When the spammers were required to register, these are the domain names they registered with:

Domain Percent 25% 19%
Others (unique) 16% 7% 7% 5% 4% 2% 2% 2% 1% 1% 1% 1% 1% 1% 1% 1% 1% 1% <1% <1% <1% <1% <1% <1% <1% <1% <1%

Where the authenticity of the address is more questionable, although the sample a lot larger, the figures are as follows:

Domain Percent 40% 11%
Other (unique) 6% 6% 4% 2% 2% 2% 1% 1% 1% 1% 1% 1% 1% 1% 1% 1% 1% 1% 1% 1% <1% <1% <1% <1% <1% <1% <1% <1%
gmail.ocm <1% <1% <1% <1% <1% <1% <1% <1% <1% <1% <1% <1% <1% <1% <1% <1% <1% <1% <1% <1% <1% <1% <1% <1% <1% <1% <1% <1% <1% <1% <1% <1% <1%
yahoo (various international) <1% <1% <1% <1% <1% <1% <1% <1% <1% <1% <1% <1% <1% <1% <1% <1% <1% <1% <1% <1% <1% <1%
traffic.seo <1% <1% <1% <1% <1% <1% <1% <1% <1% <1% <1% <1% <1% <1% <1% <1% <1% <1% <1% <1% <1% <1% <1% <1% <1% <1% <1% <1% <1% <1% <1% <1% <1% <1% <1% <1% <1% <1% <1% <1% <1% <1% <1% <1% <1% <1% <1% <1% <1% <1% <1% <1% <1% <1% <1% <1%

A few words of warning here. First, these figures are taken from comments that made it through the basic spam filter. Currently 90% of comments are rejected using a heuristic, and even more blocked by their IP address, so these are probably from real people who persisted rather than bots. They’re also sorted in order of hits and then alphabetically. In other words, they are ranked from worst to best, and therefore has least, or equal-least, multiple uses.

It’s interesting to note that gmail was by far the most popular choice (40%) when asked to provide a valid email address but when this was used to register this dropped to 7%, with Hotmail being the favourite followed by other freemail services popular in East Europe and Russia (many single-use and counted under “Other”). Does this mean that Gmail users get more hassle from Google when they misbehave? The use of had an even bigger reduction in percentage terms – again suggesting it’s a favourite with abusers.

Another one worth noting is that was clearly popular as a real address for registering spammers, but was not used even once as a fake address. This is another of those disposable email address web sites, Panamanian registered – probably worth blacklisting. is also Panamania registered but heads to anonymous servers that appear to be in North Carolina.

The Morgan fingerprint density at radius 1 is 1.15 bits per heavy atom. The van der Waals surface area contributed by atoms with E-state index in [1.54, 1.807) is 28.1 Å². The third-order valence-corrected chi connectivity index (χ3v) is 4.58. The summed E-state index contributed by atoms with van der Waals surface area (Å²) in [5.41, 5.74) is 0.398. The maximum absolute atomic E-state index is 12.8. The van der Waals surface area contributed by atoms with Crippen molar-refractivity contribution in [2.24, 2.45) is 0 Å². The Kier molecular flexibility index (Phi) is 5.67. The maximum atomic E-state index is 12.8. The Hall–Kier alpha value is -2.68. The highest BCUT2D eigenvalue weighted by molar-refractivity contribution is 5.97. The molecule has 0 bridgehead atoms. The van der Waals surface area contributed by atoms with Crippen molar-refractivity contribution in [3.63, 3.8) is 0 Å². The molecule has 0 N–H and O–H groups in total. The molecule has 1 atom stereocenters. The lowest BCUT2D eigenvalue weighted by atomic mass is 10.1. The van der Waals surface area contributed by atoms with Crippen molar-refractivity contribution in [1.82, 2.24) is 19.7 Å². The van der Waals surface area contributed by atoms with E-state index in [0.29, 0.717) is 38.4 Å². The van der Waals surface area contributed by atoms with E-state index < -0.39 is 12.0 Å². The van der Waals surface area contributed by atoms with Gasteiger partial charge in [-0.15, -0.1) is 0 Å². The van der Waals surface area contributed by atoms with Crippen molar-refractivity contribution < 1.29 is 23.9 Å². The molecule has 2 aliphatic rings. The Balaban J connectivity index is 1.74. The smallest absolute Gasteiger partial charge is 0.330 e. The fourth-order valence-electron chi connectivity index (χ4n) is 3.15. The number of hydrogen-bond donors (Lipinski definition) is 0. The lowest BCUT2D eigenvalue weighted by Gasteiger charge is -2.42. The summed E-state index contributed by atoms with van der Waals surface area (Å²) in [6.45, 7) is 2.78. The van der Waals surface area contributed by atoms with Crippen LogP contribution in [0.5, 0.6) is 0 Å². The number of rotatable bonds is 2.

Where you see <1% it means literally that, but it’s not insignificant. It could still mean hundreds of hits, as this is a sample of well over 20K attempts.

If you have WordPress blog and wish to extract the data, here’s how. This assumes that the MySQL database your using is called myblog, which of course it isn’t. The first file we’ll create is that belonging to registered users. It will consist of lines in the form email address <tab> hit count:

echo 'select user_email from wp_users ;' | mysql myblog | sed 1d | tr @ ' ' | awk '{ print $2 }' | sed '/^$/d' | sort | uniq -c | sort -n | awk '{ print $2 "\t" $1}' > registered-emails.txt

I have about a dozen registered users, and thousands of spammers, so there’s no real need to exclude the genuine ones for the statistics, but if it worries you, this will get a list of registered users who have posted valid comments:

select distinct user_email from wp_users join wp_comments where not comment_approved='spam' and ID=user_id;

To get a file of the email addresses of all those people who’ve posted a comment you’ve marked as spam, the following command is what you need:

echo "select comment_author_email from wp_comments where comment_approved='spam';" | mysql myblog | sed 1d | tr @ ' ' | awk '{ print $2 }' | sed '/^$/d' | sort | uniq -c | sort -n | awk '{ print $2 "\t " $1}' > spammer-emails.txt

If you want a list of IP addresses instead, try:

echo "select comment_author_IP from wp_comments where comment_approved='spam';" | mysql myblog | sed 1d | sort | uniq -c | sort -n | awk '{ print $2 "\t " $1}' > spammer-ip-addresses.txt

As I firewall out the worse offenders there’s no point in me publishing the results.

If you find out any interesting stats, do leave a comment.

PHP PDO driver missing on FreeBSD

I got an email today – a FreeBSD 8.2 Web server installation with Apache and PHP 5.3 was missing its mySQL driver. No it wasn’t, I protested. But this error was appearing:

[error] [exception.CDbException] could not find driver
[error] [exception.CDbException] exception 'CDbException' with message 'CDbConnection failed to open the DB

“It’s not the database, it’s the PDO module”, came the explanation. Actually the module was there and loaded, and it was installed in just the same way as it had been on earlier versions. So what was going on?

It turns out that as of PHP 5.3 there has been a change. You don’t get the important module – pdo_mysql – loaded when you compile /usr/ports/lang/php5-extensions. It’s not that it’s no longer checked by default – it’s not even there! I’m told this applies to Postgress too.

Further investigation revealed that PHP5.3 has a new native-mode driver (mysqlnd), and this is now outside the standard install. If you’re using sqlite for Persistant Data Objects, no problem, but if you’re using a more restrictive hosting account and therefore need to store them in a mySQL (or Postgress) database you seem to be out of luck.

For more information, see here.

However, the required module can still be found. Go to


(If you’re using Postgress go to php5-pdo_pgsql instead – see Geoffrey McRae’s comment below).

make and make install what you find there. Also, make sure you compiled the original php5-extensions with mysql and mysqli, and don’t forget to restart Apache afterwards!

Note that it’s quite possible that none of the above relates to Linux. It’s to do with what gets installed from where with the FreeBSD ports tree.

WordPress ends up with wrong upload directory after moving servers